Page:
Esri, DigitalGlobe map California wildfires

October 12, 2017  - By
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Using live data from USGS and Waze, a new Esri interactive map visualizes active wildfire locations and traffic alerts for Northern California.

The map incorporates a new mapping technique to group traffic alerts at locations where there is a high density of alerts. This method enables faster and more effective visual analysis in areas where there are many alerts that would normally overlap.

Active fire data displays the locations of large fire incidents in Northern California. Data is provided by the U.S. Department of Agriculture Forest Service and The Geospatial Multi-Agency Coordination Group, and is intended to give near real-time understanding of the situation on the ground.

Location and status of active fires is updated throughout the day as new information is gathered by first responders.

Data from Waze is reported by users of Waze and updated every two minutes. This data, provided by Waze through the Connected Citizens Program, contains filtered data for affected area including system-generated traffic jams and user-reported traffic incidents (including jams, accidents, hazards, construction, potholes, roadkill, stopped vehicles, objects on road, and missing signs).

DigitalGlobe releases images of Northern California wildfires

DigitalGlobe has released high-resolution satellite images of the wildfires burning in Northern California. These wildfires have killed at least 21 people, destroyed at least 3,500 structures, and burned more than 115,000 acres.

The Oct. 10 images were collected using the Shortwave Infrared (SWIR) sensor on DigitalGlobe’s WorldView-3 satellite, which is uniquely able to pierce through the wildfire smoke to see where the fires are burning on the ground. For comparison, the ground and the fire line are completely obstructed by smoke in the natural color image of the same area (see the larger overview image on the first slide).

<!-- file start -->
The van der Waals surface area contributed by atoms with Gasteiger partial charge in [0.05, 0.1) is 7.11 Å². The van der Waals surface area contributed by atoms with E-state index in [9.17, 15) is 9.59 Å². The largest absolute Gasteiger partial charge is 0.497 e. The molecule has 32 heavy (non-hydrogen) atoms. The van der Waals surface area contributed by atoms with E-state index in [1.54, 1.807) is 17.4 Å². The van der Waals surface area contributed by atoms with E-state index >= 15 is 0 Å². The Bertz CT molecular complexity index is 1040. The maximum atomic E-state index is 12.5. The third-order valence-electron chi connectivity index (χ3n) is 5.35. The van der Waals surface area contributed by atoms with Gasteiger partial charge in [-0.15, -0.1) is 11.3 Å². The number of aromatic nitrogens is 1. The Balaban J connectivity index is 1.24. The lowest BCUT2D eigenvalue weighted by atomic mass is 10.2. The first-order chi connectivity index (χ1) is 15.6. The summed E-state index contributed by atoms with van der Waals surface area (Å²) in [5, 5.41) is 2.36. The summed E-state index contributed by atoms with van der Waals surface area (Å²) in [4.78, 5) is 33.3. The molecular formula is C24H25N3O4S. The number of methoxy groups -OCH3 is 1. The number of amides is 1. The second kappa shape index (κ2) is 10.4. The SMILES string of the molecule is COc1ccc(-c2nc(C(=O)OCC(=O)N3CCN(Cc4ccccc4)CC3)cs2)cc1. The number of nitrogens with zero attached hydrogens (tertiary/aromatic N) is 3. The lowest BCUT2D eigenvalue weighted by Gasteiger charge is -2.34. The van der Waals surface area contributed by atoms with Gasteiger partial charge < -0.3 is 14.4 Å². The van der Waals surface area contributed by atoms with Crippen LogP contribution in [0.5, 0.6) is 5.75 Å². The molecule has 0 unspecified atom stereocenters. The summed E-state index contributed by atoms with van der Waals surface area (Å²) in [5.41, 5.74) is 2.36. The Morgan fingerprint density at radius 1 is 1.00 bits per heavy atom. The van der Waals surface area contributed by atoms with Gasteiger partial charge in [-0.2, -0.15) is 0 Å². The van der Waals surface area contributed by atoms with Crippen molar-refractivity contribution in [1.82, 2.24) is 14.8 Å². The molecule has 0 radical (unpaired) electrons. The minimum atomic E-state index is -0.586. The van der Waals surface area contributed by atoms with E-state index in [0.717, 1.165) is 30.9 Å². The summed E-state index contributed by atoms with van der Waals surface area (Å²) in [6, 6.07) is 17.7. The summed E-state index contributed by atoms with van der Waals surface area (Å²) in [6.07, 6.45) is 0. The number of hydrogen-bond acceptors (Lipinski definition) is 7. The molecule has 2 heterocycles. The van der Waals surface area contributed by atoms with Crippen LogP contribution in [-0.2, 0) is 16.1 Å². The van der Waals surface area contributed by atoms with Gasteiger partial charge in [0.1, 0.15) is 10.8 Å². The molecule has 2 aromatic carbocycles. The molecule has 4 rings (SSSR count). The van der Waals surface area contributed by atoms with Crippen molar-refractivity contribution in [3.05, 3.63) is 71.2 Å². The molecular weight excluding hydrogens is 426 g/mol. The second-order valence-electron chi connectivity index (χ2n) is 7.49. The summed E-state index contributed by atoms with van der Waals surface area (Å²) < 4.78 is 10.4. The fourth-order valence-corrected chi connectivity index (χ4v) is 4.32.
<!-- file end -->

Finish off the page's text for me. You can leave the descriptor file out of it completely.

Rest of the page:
The Oct. 11 images were taken by DigitalGlobe’s GeoEye-1 satellite. Some of these are natural color, while others are shown in the Very Near Infrared (VNIR), where burned areas appear gray and black and healthy vegetation is red.

Additionally, DigitalGlobe has activated its Open Data Program, which provides imagery to support recovery efforts in the wake of large-scale natural disasters. Pre- and post-wildfire imagery of the affected areas are available to emergency responders on the Santa Rosa wildfires page.

Fountain Grove Golf Club in Santa Rosa, California, natural color. (Satellite image ©2017 DigitalGlobe.)

Fountain Grove Golf Club in Santa Rosa, California, natural color. (Satellite image ©2017 DigitalGlobe.)

Coffey Park in Santa Rosa, California, color-infrared. Santa Rosa, California. (Satellite image ©2017 DigitalGlobe)

Coffey Park in Santa Rosa, California, color-infrared. Santa Rosa, California. (Satellite image ©2017 DigitalGlobe)

The northwest fire line of the wildfire that devastated Santa Rosa, California, taken by satellite Oct. 10. (Satellite image ©2017 DigitalGlobe)

The northwest fire line of the wildfire that devastated Santa Rosa, California. SWIR image taken by satellite Oct. 10. (Satellite image ©2017 DigitalGlobe)

About the Author:


Tracy Cozzens has served as managing editor of GPS World magazine since 2006, and also is editor of GPS World’s sister website, Geospatial Solutions. She has worked in government, for non-profits, and in corporate communications, editing a variety of publications for audiences ranging from federal government contractors to teachers.

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